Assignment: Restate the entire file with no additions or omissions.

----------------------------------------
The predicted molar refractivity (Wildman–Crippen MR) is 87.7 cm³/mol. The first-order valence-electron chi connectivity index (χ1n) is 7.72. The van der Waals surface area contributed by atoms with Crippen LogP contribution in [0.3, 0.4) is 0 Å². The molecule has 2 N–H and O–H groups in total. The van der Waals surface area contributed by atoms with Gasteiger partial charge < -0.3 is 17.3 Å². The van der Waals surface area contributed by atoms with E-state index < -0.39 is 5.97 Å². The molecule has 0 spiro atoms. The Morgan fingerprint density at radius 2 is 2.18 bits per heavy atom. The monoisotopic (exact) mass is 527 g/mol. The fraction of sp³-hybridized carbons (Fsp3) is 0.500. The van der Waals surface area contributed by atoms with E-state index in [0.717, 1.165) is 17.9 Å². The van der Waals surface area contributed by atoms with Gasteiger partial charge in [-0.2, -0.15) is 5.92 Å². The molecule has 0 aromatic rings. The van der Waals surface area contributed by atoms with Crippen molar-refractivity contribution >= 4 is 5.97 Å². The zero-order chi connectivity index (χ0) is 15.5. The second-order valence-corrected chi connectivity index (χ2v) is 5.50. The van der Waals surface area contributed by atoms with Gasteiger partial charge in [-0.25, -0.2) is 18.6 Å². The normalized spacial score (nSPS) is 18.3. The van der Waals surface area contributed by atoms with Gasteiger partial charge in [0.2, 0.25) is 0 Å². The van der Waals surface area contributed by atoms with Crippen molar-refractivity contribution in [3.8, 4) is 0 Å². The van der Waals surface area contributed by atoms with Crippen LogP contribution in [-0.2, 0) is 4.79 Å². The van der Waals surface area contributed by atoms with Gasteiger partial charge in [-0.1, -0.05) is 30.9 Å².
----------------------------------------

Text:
The predicted molar refractivity (Wildman–Crippen MR) is 87.7 cm³/mol. The first-order valence-electron chi connectivity index (χ1n) is 7.72. The van der Waals surface area contributed by atoms with Crippen LogP contribution in [0.3, 0.4) is 0 Å². The molecule has 2 N–H and O–H groups in total. The van der Waals surface area contributed by atoms with Gasteiger partial charge < -0.3 is 17.3 Å². The van der Waals surface area contributed by atoms with E-state index < -0.39 is 5.97 Å². The molecule has 0 spiro atoms. The Morgan fingerprint density at radius 2 is 2.18 bits per heavy atom. The monoisotopic (exact) mass is 527 g/mol. The fraction of sp³-hybridized carbons (Fsp3) is 0.500. The van der Waals surface area contributed by atoms with E-state index in [0.717, 1.165) is 17.9 Å². The van der Waals surface area contributed by atoms with Gasteiger partial charge in [-0.2, -0.15) is 5.92 Å². The molecule has 0 aromatic rings. The van der Waals surface area contributed by atoms with Crippen molar-refractivity contribution >= 4 is 5.97 Å². The zero-order chi connectivity index (χ0) is 15.5. The second-order valence-corrected chi connectivity index (χ2v) is 5.50. The van der Waals surface area contributed by atoms with Gasteiger partial charge in [-0.25, -0.2) is 18.6 Å². The normalized spacial score (nSPS) is 18.3. The van der Waals surface area contributed by atoms with Gasteiger partial charge in [0.2, 0.25) is 0 Å². The van der Waals surface area contributed by atoms with Crippen molar-refractivity contribution in [3.8, 4) is 0 Å². The van der Waals surface area contributed by atoms with Crippen LogP contribution in [-0.2, 0) is 4.79 Å². The van der Waals surface area contributed by atoms with Gasteiger partial charge in [-0.1, -0.05) is 30.9 Å².